Andrea Schermoly’s At High. photo by Sam English.
Serenade + At High + Velocity
Choreography by George Balanchine
Music by Pytor Ilyich Tchaikovsky
Choreography by Andrea Schermoly
Music by Gustav Mahler
Choreography by Stanton Welch AM
Music by Michael Torke (Green and Ash)
A review by Keith Waits
Entire contents are copyright © 2019 by Keith Waits. All rights reserved.
The evening began with Balanchine. A stage of ballerinas in soft, pastel blue stand absolutely still with right hands extended high above their heads as the first notes of the score rise from the orchestra pit. Then those hands begin to turn together, a small gesture that encapsulates the essence of modern dance.
Robert Curran’s program notes indicate that Balanchine is exploring and cataloging technique here, and the piece is simultaneously abstract and romantic, it swoons while movement is executed on an academic foundation punctuated by moments of disruptive subversion. There are times that the bodies echo ritualistic forms.
Abstraction was also an essential aspect of Stanton Welch AM’s Velocity, strikingly designed for maximum chiaroscuro effect with female dancers in gleaming white and the males in sleek black, the movement set against a flat that looks like a Mondrian painting with all of the color leeched out. The movement was often intentionally mechanized, with arms pulled upward and knees pulled together to suggest marionettes or stiff-limbed repetition that put one in mind of a poseable figurine. The implication of speed in the title is most present in Michael Torke’s dynamic score, with the music nearly a virago, but the dance plays out a half-beat later in pace, still quite allegro but given just enough space for us to relish the expressiveness of each comic gesture and sweep of a leg.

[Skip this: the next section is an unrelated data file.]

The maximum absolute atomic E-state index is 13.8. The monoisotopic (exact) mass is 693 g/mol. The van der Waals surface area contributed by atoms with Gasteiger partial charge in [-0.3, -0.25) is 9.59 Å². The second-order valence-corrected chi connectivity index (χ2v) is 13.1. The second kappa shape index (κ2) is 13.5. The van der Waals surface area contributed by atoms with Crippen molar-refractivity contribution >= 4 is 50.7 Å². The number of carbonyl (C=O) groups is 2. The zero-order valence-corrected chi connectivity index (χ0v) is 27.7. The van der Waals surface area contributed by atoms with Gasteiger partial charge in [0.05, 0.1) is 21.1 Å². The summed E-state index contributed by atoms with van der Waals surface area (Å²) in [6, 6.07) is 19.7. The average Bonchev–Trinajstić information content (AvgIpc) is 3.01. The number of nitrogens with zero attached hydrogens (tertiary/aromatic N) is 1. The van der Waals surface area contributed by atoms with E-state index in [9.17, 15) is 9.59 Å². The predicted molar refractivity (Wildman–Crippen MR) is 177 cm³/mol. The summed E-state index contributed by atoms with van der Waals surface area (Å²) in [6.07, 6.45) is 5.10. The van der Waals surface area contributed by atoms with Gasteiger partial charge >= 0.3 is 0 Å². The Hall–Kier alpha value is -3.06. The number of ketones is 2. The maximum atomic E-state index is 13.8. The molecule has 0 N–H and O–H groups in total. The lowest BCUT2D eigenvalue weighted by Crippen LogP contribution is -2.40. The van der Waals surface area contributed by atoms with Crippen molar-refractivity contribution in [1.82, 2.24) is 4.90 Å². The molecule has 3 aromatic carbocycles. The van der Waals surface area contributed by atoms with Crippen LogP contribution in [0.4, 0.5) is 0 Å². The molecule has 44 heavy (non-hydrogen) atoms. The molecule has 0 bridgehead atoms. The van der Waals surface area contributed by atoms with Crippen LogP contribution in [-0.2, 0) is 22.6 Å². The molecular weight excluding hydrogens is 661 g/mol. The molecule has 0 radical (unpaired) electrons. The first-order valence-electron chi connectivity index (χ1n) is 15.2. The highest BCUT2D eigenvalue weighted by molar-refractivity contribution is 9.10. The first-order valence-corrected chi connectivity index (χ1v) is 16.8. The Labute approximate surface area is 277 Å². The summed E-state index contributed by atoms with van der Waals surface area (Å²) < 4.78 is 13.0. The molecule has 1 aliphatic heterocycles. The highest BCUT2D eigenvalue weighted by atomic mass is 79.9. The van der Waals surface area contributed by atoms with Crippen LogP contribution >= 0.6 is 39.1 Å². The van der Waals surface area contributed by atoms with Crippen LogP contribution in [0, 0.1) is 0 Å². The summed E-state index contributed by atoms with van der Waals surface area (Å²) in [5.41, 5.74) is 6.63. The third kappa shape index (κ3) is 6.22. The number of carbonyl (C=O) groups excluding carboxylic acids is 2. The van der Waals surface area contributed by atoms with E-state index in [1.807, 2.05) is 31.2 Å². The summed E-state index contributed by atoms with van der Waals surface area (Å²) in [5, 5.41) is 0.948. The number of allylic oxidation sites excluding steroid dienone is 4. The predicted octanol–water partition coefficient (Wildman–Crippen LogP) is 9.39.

Sandwiched between these two academic balances is the world premiere of Andrea Schermoly’s At High, a narrative about a young man’s experience in the afterlife. Serenade and Velocity were marvelous, but Schermoly’s piece felt fresh and innovative as if we were being introduced to a new vocabulary of dance, a stage filled with individual and at times unorthodox movements that forged context, story, and character through the choreography of the human form.
David Senti dances the central figure with a dawning awareness of his situation, panic becoming desperation before disorientation sets in. Mark Krieger and Leigh Ann Albrechta confidently occupy patriarchal and matriarchal archetypes with force and energy.
The music is from Mahler but the scenic design by Ezra Kellerman is a vivid minimalist approach to hierarchy and escape, featuring unusual linear lights that fraudulently beckon to the Youth with the promise of renewal. The costumes by Alexandra Ludwig are also simple, almost elemental, with evocative lighting design from Jesse Alford. All of the design work reinforces the tribalism at work in Schermoly’s choreography.
Not being a balletomane, I tend to respond more to this kind of work, in which the interplay of bodies exhibits an inexhaustible level of communication that might be termed expressionistic, and I suppose that is true of all dance, but At High for me captures the reason why we go to the ballet and the essential importance of Louisville Ballet’s commitment to its roster of young choreographers.
Serenade + At High + Velocity
October 18 & 19 @ 8:00 PM
October 19 @ 2:00 PM
Kentucky Center for the Arts
501 West Main Street
Louisville, KY 40202
Keith Waits is a native of Louisville who works at Louisville Visual Art during the days, including being the host of LVA’s Artebella On The Radio on WXOX 97.1 FM / ARTxFM.com, but spends most of his evenings indulging his taste for theatre, music and visual arts. His work has appeared in LEO Weekly, Pure Uncut Candy, TheatreLouisville, and Louisville Mojo. He is now Managing Editor for Arts-Louisville.com.